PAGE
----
1911 is wasted on anyone not intimately familiar with China's revolution. And by that I mean at the same level of an Indian being familiar with all the players of the 1857 revolt, their fates, their stories, and how they all fit together to form that piece of history.
It is a lavishly produced film, with the production calling for thousands of extras, many different battle sequences and period-perfect costumes and architecture everywhere, but the expense doesn't translate to entertainment, as it is also the single most boring film I have had the pleasure of watching Jackie Chan in.
The movie's inaccessibility in no way means that it is boring - it is the weirdly jingoistic tone it takes all throughout and the poorly shot battles. 1911 is made to commemorate 100 years of the Xinhai revolution, marking the end of the Qing dynasty rule and the stepping down of child emperor Puyi, who is being taken care of by his mother, empress Longyu (Joan Chen).
Introduced in quick succession are many of our players, including Sun Yat-Sen (Winston Chao), the father of the nation, and revolutionary leader Huang Xing (Jackie Chan), the primary. Soon, the film inexorably starts introducing revolutionaries with an alarming pace, only to have them leave and never come back, or meet a swift death, or even just to be never mentioned again.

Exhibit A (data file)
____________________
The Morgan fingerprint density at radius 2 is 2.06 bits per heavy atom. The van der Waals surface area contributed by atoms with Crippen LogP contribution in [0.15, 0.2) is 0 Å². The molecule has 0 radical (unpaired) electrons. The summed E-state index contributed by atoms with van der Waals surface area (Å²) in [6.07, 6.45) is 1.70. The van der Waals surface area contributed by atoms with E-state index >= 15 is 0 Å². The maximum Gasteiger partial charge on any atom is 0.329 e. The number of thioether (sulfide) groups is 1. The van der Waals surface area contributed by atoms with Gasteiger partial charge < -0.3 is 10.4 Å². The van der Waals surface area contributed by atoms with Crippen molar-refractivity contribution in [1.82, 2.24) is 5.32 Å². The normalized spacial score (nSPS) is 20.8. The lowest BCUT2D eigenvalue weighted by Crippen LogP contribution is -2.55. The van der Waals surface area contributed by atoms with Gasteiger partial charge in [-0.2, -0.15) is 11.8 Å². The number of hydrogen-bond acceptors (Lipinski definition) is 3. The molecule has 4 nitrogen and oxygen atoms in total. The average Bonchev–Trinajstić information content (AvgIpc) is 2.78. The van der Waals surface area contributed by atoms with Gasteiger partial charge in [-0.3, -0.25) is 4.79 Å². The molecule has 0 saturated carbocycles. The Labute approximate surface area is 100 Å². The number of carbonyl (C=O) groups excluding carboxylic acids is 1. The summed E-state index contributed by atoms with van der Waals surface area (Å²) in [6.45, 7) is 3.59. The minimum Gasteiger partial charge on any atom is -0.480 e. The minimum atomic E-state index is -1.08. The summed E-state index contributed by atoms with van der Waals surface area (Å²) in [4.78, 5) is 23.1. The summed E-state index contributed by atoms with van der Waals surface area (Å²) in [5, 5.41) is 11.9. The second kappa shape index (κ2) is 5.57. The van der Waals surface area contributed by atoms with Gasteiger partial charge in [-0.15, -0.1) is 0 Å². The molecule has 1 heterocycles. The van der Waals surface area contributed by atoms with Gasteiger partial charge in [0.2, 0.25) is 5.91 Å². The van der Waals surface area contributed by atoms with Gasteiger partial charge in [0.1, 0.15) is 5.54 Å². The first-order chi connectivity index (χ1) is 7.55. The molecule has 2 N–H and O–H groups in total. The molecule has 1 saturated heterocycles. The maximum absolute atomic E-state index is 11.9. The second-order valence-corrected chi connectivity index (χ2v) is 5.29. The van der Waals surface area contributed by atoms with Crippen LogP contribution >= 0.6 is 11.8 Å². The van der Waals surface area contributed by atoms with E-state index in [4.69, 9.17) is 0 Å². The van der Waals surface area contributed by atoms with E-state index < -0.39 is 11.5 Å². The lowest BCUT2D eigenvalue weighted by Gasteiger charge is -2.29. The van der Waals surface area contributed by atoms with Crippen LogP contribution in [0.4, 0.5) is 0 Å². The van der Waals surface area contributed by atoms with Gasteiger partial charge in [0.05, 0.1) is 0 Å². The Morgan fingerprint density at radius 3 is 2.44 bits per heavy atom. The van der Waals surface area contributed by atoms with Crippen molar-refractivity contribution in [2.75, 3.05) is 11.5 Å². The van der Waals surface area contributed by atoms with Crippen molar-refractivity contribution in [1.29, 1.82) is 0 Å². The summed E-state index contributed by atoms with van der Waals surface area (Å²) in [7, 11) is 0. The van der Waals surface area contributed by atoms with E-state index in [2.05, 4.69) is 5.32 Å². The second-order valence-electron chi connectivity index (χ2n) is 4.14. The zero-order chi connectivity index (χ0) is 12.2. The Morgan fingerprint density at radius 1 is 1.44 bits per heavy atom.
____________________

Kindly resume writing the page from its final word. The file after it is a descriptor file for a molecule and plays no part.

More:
In paying lip service to every single important functionary, not only does it get denser for those uninitiated, it becomes plodding and lagging in any major import. The film is content in showing us a face and a name title, and letting us feel upset about their fate. Even for those who know these characters intimately, this must feel like getting the short shrift.
The formation of China as a republic is a complicated sequence of events, none of which the film treats cinematically. The battle sequences are shot with a lot of camera swooping about, but it is apparent that the film would rather move on to the next event.
The bits in other countries, where Sun Yat-Sen meets with many people to ask for aid or specifically not provide aid to the monarchy, are treated hilariously, where all foreigners are treated as a waste of screen estate and yet given strange lip service.
This is also a very nationalistic film, with patriotism dripping through it, something I abhor in homegrown films as well. It's quite disconcerting to see the same patterns repeated here - jingoistic leaders giving up their lives for the greater good, always noble men and women dying only for their cause, while the powers that be cackle in utter hegemony.
Jackie Chan co-directed this movie, a passion project of his and a subject very close to him. As is now common for such a magnum opus, it feels disconnected, meandering, and lacks the human drama to connect to it. Except for a few brief moments of pure cinematic glory, in which Chan relishes the part of a nationalistic hero, the rest of the film feels like Aamir's Mangal Pandey